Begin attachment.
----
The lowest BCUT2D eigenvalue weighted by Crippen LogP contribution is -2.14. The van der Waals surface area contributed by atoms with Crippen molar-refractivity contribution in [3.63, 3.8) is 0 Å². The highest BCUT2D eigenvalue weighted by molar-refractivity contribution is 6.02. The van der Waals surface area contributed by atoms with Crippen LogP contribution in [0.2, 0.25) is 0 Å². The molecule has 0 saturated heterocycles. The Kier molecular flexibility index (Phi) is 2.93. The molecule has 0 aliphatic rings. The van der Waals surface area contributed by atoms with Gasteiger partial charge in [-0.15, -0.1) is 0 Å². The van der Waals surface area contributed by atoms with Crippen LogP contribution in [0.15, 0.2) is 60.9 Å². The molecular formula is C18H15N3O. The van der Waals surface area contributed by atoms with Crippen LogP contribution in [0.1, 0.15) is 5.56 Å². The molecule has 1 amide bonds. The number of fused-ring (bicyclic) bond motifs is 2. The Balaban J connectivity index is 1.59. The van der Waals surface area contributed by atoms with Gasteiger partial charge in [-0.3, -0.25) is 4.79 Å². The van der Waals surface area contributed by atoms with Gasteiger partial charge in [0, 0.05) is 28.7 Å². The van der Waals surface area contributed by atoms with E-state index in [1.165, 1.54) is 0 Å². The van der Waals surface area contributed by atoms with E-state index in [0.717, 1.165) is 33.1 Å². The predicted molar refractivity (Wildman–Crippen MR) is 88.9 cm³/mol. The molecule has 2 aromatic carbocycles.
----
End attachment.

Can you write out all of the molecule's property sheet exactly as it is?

The lowest BCUT2D eigenvalue weighted by Crippen LogP contribution is -2.14. The van der Waals surface area contributed by atoms with Crippen molar-refractivity contribution in [3.63, 3.8) is 0 Å². The highest BCUT2D eigenvalue weighted by molar-refractivity contribution is 6.02. The van der Waals surface area contributed by atoms with Crippen LogP contribution in [0.2, 0.25) is 0 Å². The molecule has 0 saturated heterocycles. The Kier molecular flexibility index (Phi) is 2.93. The molecule has 0 aliphatic rings. The van der Waals surface area contributed by atoms with Gasteiger partial charge in [-0.15, -0.1) is 0 Å². The van der Waals surface area contributed by atoms with Crippen LogP contribution in [0.15, 0.2) is 60.9 Å². The molecular formula is C18H15N3O. The van der Waals surface area contributed by atoms with Crippen LogP contribution in [0.1, 0.15) is 5.56 Å². The molecule has 1 amide bonds. The number of fused-ring (bicyclic) bond motifs is 2. The Balaban J connectivity index is 1.59. The van der Waals surface area contributed by atoms with Gasteiger partial charge in [-0.3, -0.25) is 4.79 Å². The van der Waals surface area contributed by atoms with Gasteiger partial charge in [0, 0.05) is 28.7 Å². The van der Waals surface area contributed by atoms with E-state index in [1.165, 1.54) is 0 Å². The van der Waals surface area contributed by atoms with E-state index in [0.717, 1.165) is 33.1 Å². The predicted molar refractivity (Wildman–Crippen MR) is 88.9 cm³/mol. The molecule has 2 aromatic carbocycles.